Written by Performance Bicycle and found on PerformanceBike.com
There’s a lot more to cleaning your bike chain than just blasting it with water, wiping it off, and then spraying on fresh oil. In fact, with newer, more precision chain technologies, chains require a gentle touch.
Here are the key steps to ensuring your chain runs smoothly, lasts long, and is less likely to break:
- Have a Look
Unless your chain is completely packed with mud, grit and grime, don’t take it off your bike. Removing your chain means breaking a link which can shorten overall lifespan. A chain break on a ride can cause a bad wreck, so if you do need to take the chain off, consult with a shop technician unless you really know what you’re doing. Different brands and types of chains have specific processes for chain removal which should be followed to avoid chain malfunction or failure, so make sure you check it out.
- Brush off the Big Stuff
Clean off all excess dirt and water from your chain, sprocket set, chainrings, and derailleur pulleys using a brush or cloth. Do not spray your bicycle with water under pressure. Pressurized water, even from the nozzle of a garden hose, can penetrate seals and corrode components causing irreparable damage. Instead, wash your bicycle and its components by wiping them down with water and neutral soap. Also remember that salt-rich environments such as snowy road regions and areas near the ocean can cause increased corrosion. To minimize this, clean your parts more frequently.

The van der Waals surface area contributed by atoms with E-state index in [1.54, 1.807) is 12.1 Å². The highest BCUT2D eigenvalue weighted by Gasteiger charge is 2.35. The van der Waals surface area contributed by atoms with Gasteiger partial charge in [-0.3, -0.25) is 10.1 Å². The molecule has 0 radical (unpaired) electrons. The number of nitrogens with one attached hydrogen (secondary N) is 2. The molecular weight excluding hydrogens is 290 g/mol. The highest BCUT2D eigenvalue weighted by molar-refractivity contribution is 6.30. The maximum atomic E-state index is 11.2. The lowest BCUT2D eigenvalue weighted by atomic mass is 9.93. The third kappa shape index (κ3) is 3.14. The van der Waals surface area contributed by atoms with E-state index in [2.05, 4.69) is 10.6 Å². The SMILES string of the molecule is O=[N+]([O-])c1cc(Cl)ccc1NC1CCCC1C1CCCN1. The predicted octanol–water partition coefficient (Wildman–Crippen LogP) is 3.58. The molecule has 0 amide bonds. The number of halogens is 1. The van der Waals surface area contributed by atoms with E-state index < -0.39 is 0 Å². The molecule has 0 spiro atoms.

Apply bio-degreaser to your chain, work it into the chain, and then wipe off. Do not use alkali based or acid based solvents such as rust cleaners that can cause your chain to break, which as you know, can be dangerous. Also, do not let your chain soak in solvent for an extended length of time, as this can cause accelerated wear and/or chain failure
Apply a thin, even coat of bicycle chain lube, then turn the cranks engaging all possible gear combinations. This ensures through lubrication of the entire system.
- Wipe down
Using a rag, thoroughly wipe off any residual lubricant from the chain and other bike components as residual oil can attract dirt. Also, if necessary, degrease rims and brake pads. Traces of lubricant on the rims or brake pads can reduce or eliminate your bike’s braking capabilities.
Remember that frequency of cleaning and lubing required depends greatly on the conditions you ride in. Daily bike commuters in rainy Portland will need to clean their chain (and the rest of their bike) far more often than a weekend warrior in arid Tucson. Generally speaking, to keep your chain in good running condition, cleaning and lubricating should be done every 3-4 rides.